9. What is, therefore, the nature of the Registrar's right in appointing committees or administrators? For the purpose of removal of the committee, the only provision is Sub-section (1) of S. 78. If the committee which is to be removed under Sub-section (1) of 78 is a committee under the by-laws of a co-operative society, the committee appointed by the Registrar under clause (a) would not answer that description. The provisions of Sub-section (1) of S. 78 would not, therefore, apply to such an appointed committee. Neither in the scheme of Section 78 nor elsewhere any provision has been laid down for the removal of this appointed committee under clause (a) of Sub-section (1) of Section 78. The learned Counsel for the petitioners, therefore, argued that once a committee is so appointed, it must automatically continue until the situation contemplated by Sub-section (3) develops or a period of four years expires. The Registrar cannot remove this committee or a member thereof or add to and subtract from the composition of this committee. The learned Counsel for the respondents, on the contrary, argues that the Legislature has advisedly only dealt with the right of the Registrar to appoint a committeeor to appoint one or more administrators. It has not made any further provision for the obvious reason that S. 16 of the Bombay General Clauses Act, 1904, will automatically take care of the situation. It was not considered necessary to make any further provision. If the Registrar had the right to appoint, he undoubtedly had the right to terminate the appointment and to remove them. The impugned order dated the 25th of August 1978 purports to be passed under that authority or power of the Registrar. Keeping aside the order for the time being, this argument must be first tested. The learned Counsel on either side conceded that there is no specific provision at all for the purpose of removing the committee or the administrator appointed under clause (a) of Sub-section (1) of S. 78. It is true that the learned Counsel for the petitioners made an attempt to argue that the committee under clause (a) is the same as the committee in the opening part of Sub-section 41 of Section 78. Our earlier discussion is a clear answer to this argument. We are unable to accept such an interpretation. Besides this, no other provision is brought to our notice, which deals with the Registrar's right to terminate the appointment of a committee or to remove one or more members from the committee and replace them with some others. Looking to the scheme of Section 78, we are inclined to hold that the Legislature has advisedly referred to the power of appointment of the Registrar and has left the matter there without making further provisions. Section 16 of the Bombay General Clauses Act, 1904, would be automatically attracted to the situation. The Registrar's right to appoint includes his right to terminate the appointment.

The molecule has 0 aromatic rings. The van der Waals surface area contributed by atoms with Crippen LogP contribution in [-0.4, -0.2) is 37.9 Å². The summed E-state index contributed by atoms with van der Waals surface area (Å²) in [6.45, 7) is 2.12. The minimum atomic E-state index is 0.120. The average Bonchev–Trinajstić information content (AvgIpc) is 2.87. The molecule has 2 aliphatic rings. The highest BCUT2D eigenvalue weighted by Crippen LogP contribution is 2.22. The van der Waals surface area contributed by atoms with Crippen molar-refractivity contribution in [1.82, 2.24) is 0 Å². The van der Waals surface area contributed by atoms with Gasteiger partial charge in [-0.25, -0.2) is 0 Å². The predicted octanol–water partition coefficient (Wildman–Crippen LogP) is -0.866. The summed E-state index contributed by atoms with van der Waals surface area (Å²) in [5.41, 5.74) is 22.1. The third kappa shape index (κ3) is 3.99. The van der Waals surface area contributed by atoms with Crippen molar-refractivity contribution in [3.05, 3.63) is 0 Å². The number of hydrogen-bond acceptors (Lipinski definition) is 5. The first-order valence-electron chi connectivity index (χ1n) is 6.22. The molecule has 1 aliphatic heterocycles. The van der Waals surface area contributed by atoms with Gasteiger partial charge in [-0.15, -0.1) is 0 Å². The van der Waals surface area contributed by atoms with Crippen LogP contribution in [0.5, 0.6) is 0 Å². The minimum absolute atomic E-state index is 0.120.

10. Is this right so absolute that the Registrar can terminate the appointment of the committee as and when he likes and with or without reason? There we find that the scheme of S. 78 read as a whole implies one restriction upon the right of the Registrar. The very function or purpose of appointing a committee or administrator is to set right the mismanagement of a co-operative society and to restore normalcy in its administration. In fact the very right of the Registrar to remove the elected body flows from the fact that the committee is found guilty of either of thesituations described in Sub-section (1) of Section 78. Unless some charge can be leveled against the committee and held proved, the Registrar is not supposed to interfere with the normal administration of a co-operative society. If he finds that some defect has developed as contemplated by Sub-section (1) of Section 78 and the only remedy is to remove the committee and replace it by the administrator or the committee of his choice, he is authorised to take that action. That action is again contemplated with & view not to perpetuate the appointed administrator but to see that in a period which should normally not extend beyond four years the elected representatives are able to take over the administration of their own society. So long as, therefore, the situation requires that the administrator or the committee under clause (a) of Sub-section (1) of Section 78 must continue the administration for the purpose mentioned above, the Registrar has an absolute right to appoint either an administrator or a committee. If that right of appointment is co-extensive with the situation during that entire period, the right of termination which flows from Section 16 of the Bombay General Clauses Act is also available to him.